Anyone devoted to collecting Titanic memorabilia would have loved the Henry Aldridge & Son auction that took place in Wiltshire, on April 21, 2018. A menu said to have been used for the first meals offered on board the Ship of Dreams went for roughly $140,000 (£100,000), quite close to the higher set margin of the pre-estimated sum for the auction, which said the menu could reach between $114,000 and $142,500. Other items that fetched high prices included a badge that belonged to a third-class steward who worked on the RMS Titanic and a letter written on board the ship by a second-class passenger and survivor whose final destination of the cross-Atlantic journey was San Diego.
The menu that made auction news belonged to Charles Lightoller, the second officer in command of the ill-fated ocean liner, and the crew member of the highest rank that survived the maritime disaster. The menu is a rare copy, said to be only one of two copies saved of its kind. The front side of it reveals letters inscribing R.M.S. “Titanic” as well as the White Star Line logo and that of the Oceanic Steam Navigation Company.
The lunch for which the menu was used occurred on April 2, 1912, when the Titanic was on its trials at sea, and only a few days before finally departing to the United States. Some of the fancy options on the menu have included Cream of Chicken, Spring Lamb, and Pudding Sans Souci.
The RMS Titanic had still not left Belfast on April 1, the date when her sea trials were originally scheduled. Bad weather postponed the trials for the day after, April 2, starting from 10.00 A.M. and little over a week before the ship’s scheduled maiden journey from Southampton. During the sea trials, in all its splendor, the ship would have been passengers-free, with just 78 people on board, including officers, senior members of the crew, as well as the cooks, who as you might easily imagine, prepared some of the first dishes, as listed on the menu dated April 2.
Not all trials for the day were completed before lunchtime. As the Belfast Telegraph wrote, after crew members enjoyed a meal in the main dining saloon, the ocean liner still needed to go through its major stopping test. The ship also picked up some last-minute cargo after that, and at about 8.00 P.M. that day left Belfast for Southampton for its first and final time. Lightoller obviously kept a copy of the menu and handed it to his spouse Sylvia as a gift before the Titanic ultimately sailed to New York on April 10.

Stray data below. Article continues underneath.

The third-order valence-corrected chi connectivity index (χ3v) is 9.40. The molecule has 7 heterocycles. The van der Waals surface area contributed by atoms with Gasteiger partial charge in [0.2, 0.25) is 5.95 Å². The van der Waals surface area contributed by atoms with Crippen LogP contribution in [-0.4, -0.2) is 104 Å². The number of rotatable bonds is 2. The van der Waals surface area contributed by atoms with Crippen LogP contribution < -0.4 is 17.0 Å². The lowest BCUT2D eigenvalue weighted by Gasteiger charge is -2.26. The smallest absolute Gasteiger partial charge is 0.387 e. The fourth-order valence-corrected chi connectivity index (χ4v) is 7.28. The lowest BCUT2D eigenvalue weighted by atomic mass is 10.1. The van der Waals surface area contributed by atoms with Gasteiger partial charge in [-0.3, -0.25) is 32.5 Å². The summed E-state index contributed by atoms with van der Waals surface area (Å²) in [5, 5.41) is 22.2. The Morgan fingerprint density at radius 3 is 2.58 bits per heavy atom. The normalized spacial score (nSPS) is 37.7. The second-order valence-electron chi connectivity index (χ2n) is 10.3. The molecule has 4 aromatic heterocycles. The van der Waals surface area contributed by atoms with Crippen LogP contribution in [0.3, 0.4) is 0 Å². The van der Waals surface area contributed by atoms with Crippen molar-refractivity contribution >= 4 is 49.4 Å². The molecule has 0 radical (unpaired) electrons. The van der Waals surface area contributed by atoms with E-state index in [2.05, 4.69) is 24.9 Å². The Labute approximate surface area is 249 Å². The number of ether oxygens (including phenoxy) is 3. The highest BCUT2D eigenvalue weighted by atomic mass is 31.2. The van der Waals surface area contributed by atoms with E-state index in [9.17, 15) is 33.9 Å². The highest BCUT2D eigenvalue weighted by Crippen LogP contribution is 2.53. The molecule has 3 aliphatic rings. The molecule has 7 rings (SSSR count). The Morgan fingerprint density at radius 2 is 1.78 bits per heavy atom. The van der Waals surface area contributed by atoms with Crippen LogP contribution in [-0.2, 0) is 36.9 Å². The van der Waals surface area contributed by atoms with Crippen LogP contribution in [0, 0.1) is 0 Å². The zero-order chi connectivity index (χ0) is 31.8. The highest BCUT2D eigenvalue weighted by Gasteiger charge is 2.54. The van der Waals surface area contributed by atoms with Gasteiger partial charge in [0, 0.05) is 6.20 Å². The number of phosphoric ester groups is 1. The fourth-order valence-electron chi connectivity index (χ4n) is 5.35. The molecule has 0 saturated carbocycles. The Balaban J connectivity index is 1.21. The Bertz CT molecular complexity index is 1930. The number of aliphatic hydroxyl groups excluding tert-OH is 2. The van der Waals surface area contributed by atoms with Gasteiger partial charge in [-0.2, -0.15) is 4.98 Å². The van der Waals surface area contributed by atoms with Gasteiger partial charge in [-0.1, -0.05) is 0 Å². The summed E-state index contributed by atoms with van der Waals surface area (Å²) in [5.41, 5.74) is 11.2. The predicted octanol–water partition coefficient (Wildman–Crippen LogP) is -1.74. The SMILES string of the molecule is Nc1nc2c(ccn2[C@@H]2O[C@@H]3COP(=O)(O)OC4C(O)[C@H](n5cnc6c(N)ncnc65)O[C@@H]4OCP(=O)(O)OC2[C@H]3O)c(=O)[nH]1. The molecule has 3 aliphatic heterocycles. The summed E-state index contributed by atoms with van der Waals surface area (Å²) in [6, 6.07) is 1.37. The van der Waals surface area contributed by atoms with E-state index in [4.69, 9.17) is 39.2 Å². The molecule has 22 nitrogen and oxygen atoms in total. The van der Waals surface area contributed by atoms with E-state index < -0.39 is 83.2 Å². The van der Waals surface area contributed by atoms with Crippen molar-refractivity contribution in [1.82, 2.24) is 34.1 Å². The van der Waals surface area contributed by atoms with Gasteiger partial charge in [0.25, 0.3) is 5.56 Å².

However, this is not the first time the menu has appeared at an auction. Reportedly it first appeared at Sotheby’s back in 2003 when it was authorized by heirs of Lightoller. The second of the two such existing menus have belonged to Harold Lowe, the fifth officer on board the ship. This copy, too, has appeared on auction in the past, and with its strip missing at the bottom it still fetched reportedly around $38,000 at Aldridge in 2004.
Andrew Aldridge from the auction house has expressed his delight over the most recent auction, nonetheless. The success of the items sales “illustrates the ongoing fascination with the story of the Titanic,” he said to the BBC. He further remarked that collectors showed up from all around the world. The rare menu that was saved, thanks to Lightoller, has reportedly been sold to a collector from Britain, but no further details about the buyer have been revealed.
The menu has been praised not only for its association with the lavish ship and one of its high-ranking officials but, as Aldridge remarked, also because it is an item of interest to everyone who fancies fine dining or simply cherish “iconic objects.”
At the same auction, a badge belonging to a third-class steward at the Titanic named Thomas Mullin, who lost his life amid the ship’s sinking, also reached a high price of approximately $77,500. The badge has been first handed to Henry Aldridge & Son in 2004 by a family member of Mullin. The same 2004 collector who purchased the item back then, reportedly now consigned it for the April 2018 auction.
A Titanic letter from a passenger called Kate Buss also fetched a significant sum of almost $35,000. The letter, handwritten on four pages of official Titanic stationery–reading the date of April 10, 1912, when the liner departed Southampton’s port–praises the ship’s apartment as “really magnificent.”
In the letter, Buss also mentions some of the other passengers. Her handwriting survives as the letter was dispatched in Ireland where the Titanic made a quick stop, therefore it was not on board when the liner hit an iceberg roughly 400 miles off the coast of Newfoundland, a tragedy which claimed some 1,500 lives and has remained embedded in our collective memory ever since.